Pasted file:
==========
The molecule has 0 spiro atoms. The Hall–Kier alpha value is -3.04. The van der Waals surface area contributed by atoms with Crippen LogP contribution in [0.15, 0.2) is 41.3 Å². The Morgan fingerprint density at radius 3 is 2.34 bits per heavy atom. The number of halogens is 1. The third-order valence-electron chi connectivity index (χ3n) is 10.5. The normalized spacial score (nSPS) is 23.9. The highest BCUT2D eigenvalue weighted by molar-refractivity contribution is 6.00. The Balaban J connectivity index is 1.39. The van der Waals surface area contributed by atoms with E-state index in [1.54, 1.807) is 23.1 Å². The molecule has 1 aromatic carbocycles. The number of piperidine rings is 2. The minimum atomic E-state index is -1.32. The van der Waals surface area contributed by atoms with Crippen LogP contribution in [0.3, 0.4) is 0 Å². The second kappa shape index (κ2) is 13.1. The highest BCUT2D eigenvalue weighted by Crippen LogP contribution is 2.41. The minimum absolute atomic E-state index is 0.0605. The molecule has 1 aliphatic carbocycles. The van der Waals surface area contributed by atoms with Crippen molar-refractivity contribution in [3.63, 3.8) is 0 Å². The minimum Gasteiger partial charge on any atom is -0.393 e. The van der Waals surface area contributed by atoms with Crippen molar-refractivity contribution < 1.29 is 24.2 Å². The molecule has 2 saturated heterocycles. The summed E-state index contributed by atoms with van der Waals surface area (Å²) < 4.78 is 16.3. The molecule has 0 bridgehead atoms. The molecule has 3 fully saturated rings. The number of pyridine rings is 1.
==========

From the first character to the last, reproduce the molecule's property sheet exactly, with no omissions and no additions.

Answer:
The molecule has 0 spiro atoms. The Hall–Kier alpha value is -3.04. The van der Waals surface area contributed by atoms with Crippen LogP contribution in [0.15, 0.2) is 41.3 Å². The Morgan fingerprint density at radius 3 is 2.34 bits per heavy atom. The number of halogens is 1. The third-order valence-electron chi connectivity index (χ3n) is 10.5. The normalized spacial score (nSPS) is 23.9. The highest BCUT2D eigenvalue weighted by molar-refractivity contribution is 6.00. The Balaban J connectivity index is 1.39. The van der Waals surface area contributed by atoms with E-state index in [1.54, 1.807) is 23.1 Å². The molecule has 1 aromatic carbocycles. The number of piperidine rings is 2. The minimum atomic E-state index is -1.32. The van der Waals surface area contributed by atoms with Crippen LogP contribution in [0.3, 0.4) is 0 Å². The second kappa shape index (κ2) is 13.1. The highest BCUT2D eigenvalue weighted by Crippen LogP contribution is 2.41. The minimum absolute atomic E-state index is 0.0605. The molecule has 1 aliphatic carbocycles. The van der Waals surface area contributed by atoms with Crippen molar-refractivity contribution in [3.63, 3.8) is 0 Å². The minimum Gasteiger partial charge on any atom is -0.393 e. The van der Waals surface area contributed by atoms with Crippen molar-refractivity contribution < 1.29 is 24.2 Å². The molecule has 2 saturated heterocycles. The summed E-state index contributed by atoms with van der Waals surface area (Å²) < 4.78 is 16.3. The molecule has 0 bridgehead atoms. The molecule has 3 fully saturated rings. The number of pyridine rings is 1.